dp(n, s, s): will denote our answer.

```
dp(i, s, last):
if s % i == 0:
// distribute equally
return 0;
ans = inf;
for len = 1 to i:
for stones = last - 1 to 0:
if stones * len >= s:
break;
ans = min(ans, dp(i - len, s - stones * len, stones)
+ (E[i - len + 1] + .. + E*) * (n - i)).
return ans;
```

If implemented naively, this solution will take time n * s * s * log(s).

We can notice that a lot of states of this dp solution will be not useful. As we already know the upper bound on the cost to be E_1 + E_2 + E_3 + \dots + E_n. There will be a lot of states for which the expression (E[i - len + 1] + … + E*) * (n - i) will exceed this upper bound. We claim that there will be considerably less states if you don’t add the blocks for which you know that by adding it we are surely going to add the upper bound on cost.

Assume you want to create a block from E[12] to E[12]. This means that the stones added in the boxes from 13 to n are greater than the stones added in this block. So, the contribution of this block in the cost will be E[12] * (n - 12). We can say that the first 12 block will contribute at least 12 * 7 * (n - 12) in the cost, which becomes 84n - 1008.

Assuming that this was the best split we could have obtained, we see that we should have three groups, the first from 1 to 11, the second at 12, and the third at 13 to n. Now, the minimum possible cost for this will be 12 * 7 * (n - 12) = 84n - 1008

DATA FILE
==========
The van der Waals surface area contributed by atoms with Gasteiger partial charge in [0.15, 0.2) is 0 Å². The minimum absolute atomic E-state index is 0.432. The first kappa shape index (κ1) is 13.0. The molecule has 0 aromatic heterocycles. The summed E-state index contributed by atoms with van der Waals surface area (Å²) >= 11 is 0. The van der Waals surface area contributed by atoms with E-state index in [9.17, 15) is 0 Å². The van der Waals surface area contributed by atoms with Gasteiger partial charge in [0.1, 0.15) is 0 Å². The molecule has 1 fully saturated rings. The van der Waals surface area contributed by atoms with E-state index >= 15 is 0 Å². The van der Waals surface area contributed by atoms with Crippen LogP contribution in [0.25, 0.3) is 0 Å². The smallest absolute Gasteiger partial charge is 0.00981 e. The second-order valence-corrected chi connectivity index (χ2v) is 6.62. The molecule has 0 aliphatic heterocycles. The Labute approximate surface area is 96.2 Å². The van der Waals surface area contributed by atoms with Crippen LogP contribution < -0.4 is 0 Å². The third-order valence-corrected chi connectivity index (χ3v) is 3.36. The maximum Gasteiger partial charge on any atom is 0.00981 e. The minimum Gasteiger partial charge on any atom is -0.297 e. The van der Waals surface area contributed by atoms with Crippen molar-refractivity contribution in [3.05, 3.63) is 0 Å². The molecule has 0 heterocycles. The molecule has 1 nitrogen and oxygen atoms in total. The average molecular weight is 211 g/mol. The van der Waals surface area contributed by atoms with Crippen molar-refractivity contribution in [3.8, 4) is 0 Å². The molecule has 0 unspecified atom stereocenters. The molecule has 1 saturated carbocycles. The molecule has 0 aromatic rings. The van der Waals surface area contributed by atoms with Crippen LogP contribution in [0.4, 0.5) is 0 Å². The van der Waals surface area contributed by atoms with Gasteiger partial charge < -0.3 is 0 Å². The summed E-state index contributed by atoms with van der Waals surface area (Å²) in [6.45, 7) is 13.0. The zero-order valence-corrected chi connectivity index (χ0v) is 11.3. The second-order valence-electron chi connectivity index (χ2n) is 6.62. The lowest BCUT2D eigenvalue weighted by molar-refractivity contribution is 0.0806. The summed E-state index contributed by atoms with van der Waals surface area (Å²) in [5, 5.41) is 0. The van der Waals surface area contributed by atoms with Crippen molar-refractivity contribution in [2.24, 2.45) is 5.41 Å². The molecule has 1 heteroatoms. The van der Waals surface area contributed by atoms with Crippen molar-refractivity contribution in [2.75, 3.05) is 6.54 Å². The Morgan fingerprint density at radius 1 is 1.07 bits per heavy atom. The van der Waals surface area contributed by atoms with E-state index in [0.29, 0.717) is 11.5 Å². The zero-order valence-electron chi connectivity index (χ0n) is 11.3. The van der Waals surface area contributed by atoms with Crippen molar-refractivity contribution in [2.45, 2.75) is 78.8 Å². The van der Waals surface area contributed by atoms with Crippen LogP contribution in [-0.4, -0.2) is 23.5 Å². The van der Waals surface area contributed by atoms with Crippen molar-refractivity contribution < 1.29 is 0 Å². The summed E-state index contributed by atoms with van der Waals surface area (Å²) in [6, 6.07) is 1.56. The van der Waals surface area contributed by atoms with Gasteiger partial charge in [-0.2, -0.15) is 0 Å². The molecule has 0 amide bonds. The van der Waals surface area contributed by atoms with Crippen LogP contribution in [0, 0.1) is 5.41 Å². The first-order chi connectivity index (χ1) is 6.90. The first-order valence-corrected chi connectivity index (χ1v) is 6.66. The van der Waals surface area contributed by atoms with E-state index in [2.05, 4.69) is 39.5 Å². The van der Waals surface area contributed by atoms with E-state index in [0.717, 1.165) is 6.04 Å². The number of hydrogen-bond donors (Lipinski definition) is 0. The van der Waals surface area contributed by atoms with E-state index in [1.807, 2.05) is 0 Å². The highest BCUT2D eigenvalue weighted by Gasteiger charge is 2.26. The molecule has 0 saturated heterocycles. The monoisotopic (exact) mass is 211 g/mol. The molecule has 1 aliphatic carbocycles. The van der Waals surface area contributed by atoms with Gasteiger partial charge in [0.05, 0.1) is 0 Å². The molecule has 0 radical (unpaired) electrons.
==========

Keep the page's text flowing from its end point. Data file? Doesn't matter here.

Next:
We already know that the upper bound on minimum cost is E_1 + E_2 + \dots + E_{n - 1}. Let us take its highest possible value, i.e. 77 * (n - 1) = 77 * n - 77.

As 84n - 1008 > 77n - 77 for n >= 133. We see that creating a block at position 12 is not useful for large value of n.

Infact, for any n, you can prove that creating a block which does not have its starting or ending index in the first 11 or last 11 boxes, will be having strictly more cost than the upper bound.

So, using this observation leads us to the final solution. We can optimize the above dp to break as soon as we are sure that the cost has exceeded the upper bound.

```
upperBound = E[1] + E[2] + ... + E[n - 1]
dp(i, s, last):
if s % i == 0:
// distribute equally
return 0;
ans = inf;
for len = 1 to i:
minCostRequired = (E[i - len + 1] + .. + E*) * (n - i)
if (minCostRequired >= upperBound):
break;
for stones = last - 1 to 0:
if stones * len >= s:
break;
ans = min(ans, dp(i - len, s - stones * len, stones)
+ (E[i - len + 1] + .. + E*) * (n - i)).
return ans;
```

So, as we noticed earlier that for only first 11 and last 11 boxes, we will be doing groups of blocks, rest will have a single group. Hence, time complexity of the overall algorithm will be bounded by \mathcal{O}(22^2 * max(n, s) * log(s)) in the worst case. Infact, number of reachable states will be even lesser.

### SETTER’S SOLUTION

Can be found here.

### TESTER’S SOLUTION

Can be found here.